For release on June 19, 2013
Tom Flattery, Deputy District Attorney
High-Tech Crimes Unit
TECHIE CHARGED WITH SERIAL SERVER BURGLARIES THAT CAUSED NETWORK SHUT DOWNS
After an investigation by the Santa Clara County District Attorney’s high-tech crime task force (REACT), a 39-year-old San Jose IT consultant has been charged with a string of Silicon Valley office burglaries that netted computer components and customer profiles, and caused the networks of several businesses to shut down. The stolen items were estimated to be worth around $400,000; however, the financial losses caused by their thefts may total in the millions.
Andrew Madrid was charged last week with 36 felonies, including 24 counts of commercial burglary, five counts of identity theft and six counts of theft or possession of stolen property, and a count of possessing methamphetamine. He could face more than 29 years in custody, if convicted. Madrid is being held on $1 million bail.
“Mr. Madrid is a professional criminal who didn’t get the message the last time he got caught,” prosecutor Tom Flattery said.
The REACT Task Force nabbed Madrid for a similar string of burglaries in 2007, including cases in which he hacked into corporate computers and stole data. He was sentenced to prison in 2009 and released two years later. Madrid was still on parole for those crimes when he was arrested for committing the burglary that led to this investigation.
After being caught breaking into a Santa Clara high-tech office complex in April, the REACT Task Force began investigating Madrid for a much larger crime spree. Investigator Hung LeDang determined that between August 2012 and April 2013 Madrid broke into more than three dozen commercial businesses ranging from Redwood City to Los Gatos. He specifically targeted some of the companies’ server rooms, pilfering computer components. Several companies’ networks shut down as a result of the thefts bringing their ability to conduct business over the Internet to a halt. In some cases the equipment stolen contained personal identifying information and companies were required to notify each of their customers of the potential breach and offer them credit insurance. There is no evidence that any of the customers’ information was accessed by the defendant.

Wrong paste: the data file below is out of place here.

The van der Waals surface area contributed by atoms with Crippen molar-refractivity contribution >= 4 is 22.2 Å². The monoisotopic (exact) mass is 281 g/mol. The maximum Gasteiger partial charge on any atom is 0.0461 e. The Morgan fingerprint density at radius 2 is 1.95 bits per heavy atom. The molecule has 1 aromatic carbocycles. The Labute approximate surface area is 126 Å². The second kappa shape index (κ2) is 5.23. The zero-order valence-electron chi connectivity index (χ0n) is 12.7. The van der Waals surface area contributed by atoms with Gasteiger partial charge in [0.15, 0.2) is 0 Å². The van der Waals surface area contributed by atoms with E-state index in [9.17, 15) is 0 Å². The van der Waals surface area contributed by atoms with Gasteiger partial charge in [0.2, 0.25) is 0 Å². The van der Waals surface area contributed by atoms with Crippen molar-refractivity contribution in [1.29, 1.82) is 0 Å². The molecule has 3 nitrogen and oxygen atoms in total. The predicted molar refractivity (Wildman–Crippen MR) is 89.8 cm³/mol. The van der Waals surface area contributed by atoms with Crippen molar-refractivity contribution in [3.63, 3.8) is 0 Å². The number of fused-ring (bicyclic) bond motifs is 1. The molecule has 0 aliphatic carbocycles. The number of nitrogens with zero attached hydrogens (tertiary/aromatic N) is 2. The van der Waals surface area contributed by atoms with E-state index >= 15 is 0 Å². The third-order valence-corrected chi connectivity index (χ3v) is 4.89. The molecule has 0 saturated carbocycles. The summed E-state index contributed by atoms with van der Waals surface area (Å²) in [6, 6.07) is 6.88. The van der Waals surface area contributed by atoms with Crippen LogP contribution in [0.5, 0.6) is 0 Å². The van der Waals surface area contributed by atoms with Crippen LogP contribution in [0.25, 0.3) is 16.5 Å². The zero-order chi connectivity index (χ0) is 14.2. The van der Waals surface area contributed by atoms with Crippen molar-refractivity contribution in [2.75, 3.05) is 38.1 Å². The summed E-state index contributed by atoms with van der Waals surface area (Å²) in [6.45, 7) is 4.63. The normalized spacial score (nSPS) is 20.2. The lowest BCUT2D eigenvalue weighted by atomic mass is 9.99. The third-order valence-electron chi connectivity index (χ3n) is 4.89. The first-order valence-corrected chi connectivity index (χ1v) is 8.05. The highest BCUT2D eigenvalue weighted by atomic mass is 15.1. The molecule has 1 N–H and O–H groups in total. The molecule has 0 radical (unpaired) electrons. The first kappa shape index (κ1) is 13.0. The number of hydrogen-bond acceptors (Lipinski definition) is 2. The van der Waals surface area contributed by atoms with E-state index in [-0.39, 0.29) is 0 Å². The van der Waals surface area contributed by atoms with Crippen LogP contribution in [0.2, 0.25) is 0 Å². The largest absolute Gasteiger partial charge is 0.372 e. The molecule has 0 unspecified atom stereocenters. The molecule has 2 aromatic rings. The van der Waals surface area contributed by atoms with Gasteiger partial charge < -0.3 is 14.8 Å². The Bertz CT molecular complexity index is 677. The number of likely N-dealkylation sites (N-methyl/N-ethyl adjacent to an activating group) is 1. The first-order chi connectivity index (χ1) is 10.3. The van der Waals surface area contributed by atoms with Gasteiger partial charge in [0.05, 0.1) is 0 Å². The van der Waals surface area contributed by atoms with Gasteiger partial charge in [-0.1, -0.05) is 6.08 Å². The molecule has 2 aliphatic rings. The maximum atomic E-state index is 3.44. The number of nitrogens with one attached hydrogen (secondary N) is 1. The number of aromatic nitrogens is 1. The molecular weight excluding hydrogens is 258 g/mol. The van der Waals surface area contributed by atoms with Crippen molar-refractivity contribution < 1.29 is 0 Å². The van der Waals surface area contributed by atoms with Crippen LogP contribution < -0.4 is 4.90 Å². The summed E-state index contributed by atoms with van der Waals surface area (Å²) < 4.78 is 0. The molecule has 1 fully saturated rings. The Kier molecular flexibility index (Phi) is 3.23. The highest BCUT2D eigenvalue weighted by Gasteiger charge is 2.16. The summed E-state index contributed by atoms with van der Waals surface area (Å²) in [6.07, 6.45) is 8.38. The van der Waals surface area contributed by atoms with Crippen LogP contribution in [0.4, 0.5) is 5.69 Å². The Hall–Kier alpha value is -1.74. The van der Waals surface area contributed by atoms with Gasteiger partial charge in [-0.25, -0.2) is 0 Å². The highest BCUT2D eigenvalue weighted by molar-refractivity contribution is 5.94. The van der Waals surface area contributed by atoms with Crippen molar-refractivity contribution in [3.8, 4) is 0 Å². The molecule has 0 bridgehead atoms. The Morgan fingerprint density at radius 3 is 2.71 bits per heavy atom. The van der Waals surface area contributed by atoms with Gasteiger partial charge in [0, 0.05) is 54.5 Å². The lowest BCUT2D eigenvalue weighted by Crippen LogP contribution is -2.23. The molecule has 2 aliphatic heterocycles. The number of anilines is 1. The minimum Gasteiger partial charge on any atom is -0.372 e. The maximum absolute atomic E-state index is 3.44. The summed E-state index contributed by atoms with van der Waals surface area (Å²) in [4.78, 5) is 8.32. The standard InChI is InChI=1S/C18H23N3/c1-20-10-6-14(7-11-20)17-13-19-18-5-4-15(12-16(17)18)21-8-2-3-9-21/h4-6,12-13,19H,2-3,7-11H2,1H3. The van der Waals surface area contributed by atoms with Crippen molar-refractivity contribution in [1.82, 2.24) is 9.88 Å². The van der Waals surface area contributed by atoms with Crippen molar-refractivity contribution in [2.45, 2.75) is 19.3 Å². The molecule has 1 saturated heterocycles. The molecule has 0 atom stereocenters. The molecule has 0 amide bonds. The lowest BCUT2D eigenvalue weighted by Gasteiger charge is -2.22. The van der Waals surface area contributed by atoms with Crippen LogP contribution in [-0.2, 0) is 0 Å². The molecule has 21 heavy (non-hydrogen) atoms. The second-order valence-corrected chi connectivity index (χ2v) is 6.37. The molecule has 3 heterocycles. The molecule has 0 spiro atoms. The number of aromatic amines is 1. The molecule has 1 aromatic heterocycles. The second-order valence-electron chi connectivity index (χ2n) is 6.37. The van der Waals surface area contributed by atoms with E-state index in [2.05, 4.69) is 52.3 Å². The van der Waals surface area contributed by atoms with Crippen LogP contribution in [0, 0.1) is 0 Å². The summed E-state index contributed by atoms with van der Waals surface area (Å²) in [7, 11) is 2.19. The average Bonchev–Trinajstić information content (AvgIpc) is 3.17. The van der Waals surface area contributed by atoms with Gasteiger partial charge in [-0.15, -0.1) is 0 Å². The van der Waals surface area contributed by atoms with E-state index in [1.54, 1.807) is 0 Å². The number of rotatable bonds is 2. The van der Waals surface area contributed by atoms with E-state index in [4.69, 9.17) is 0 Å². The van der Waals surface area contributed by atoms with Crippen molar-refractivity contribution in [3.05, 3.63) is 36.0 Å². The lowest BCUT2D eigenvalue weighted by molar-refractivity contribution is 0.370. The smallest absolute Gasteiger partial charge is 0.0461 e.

Madrid also searched the businesses for credit card and corporate account information during the burglaries. Investigators identified multiple employees whose credit card information was compromised almost immediately after the burglaries. Madrid purchased several thousand dollars in motorcycle parts with the stolen credit cards and then installed the parts on his motorcycle. The Yamaha was located by REACT agents and determined to have been stolen in San Jose last year. Investigators recovered a significant percentage of the property taken in the burglaries, including almost all of the computer hardware containing personal identifying information. Also recovered was a stolen remote control car and $4,000 electric wheelchair that Madrid bought for his aunt, now deceased, with a stolen credit card.
Investigators believe Madrid is responsible for many other commercial burglaries in the Bay Area. Anyone with information related to this string of burglaries is asked to call Agent LeDang at (408) 282-2434.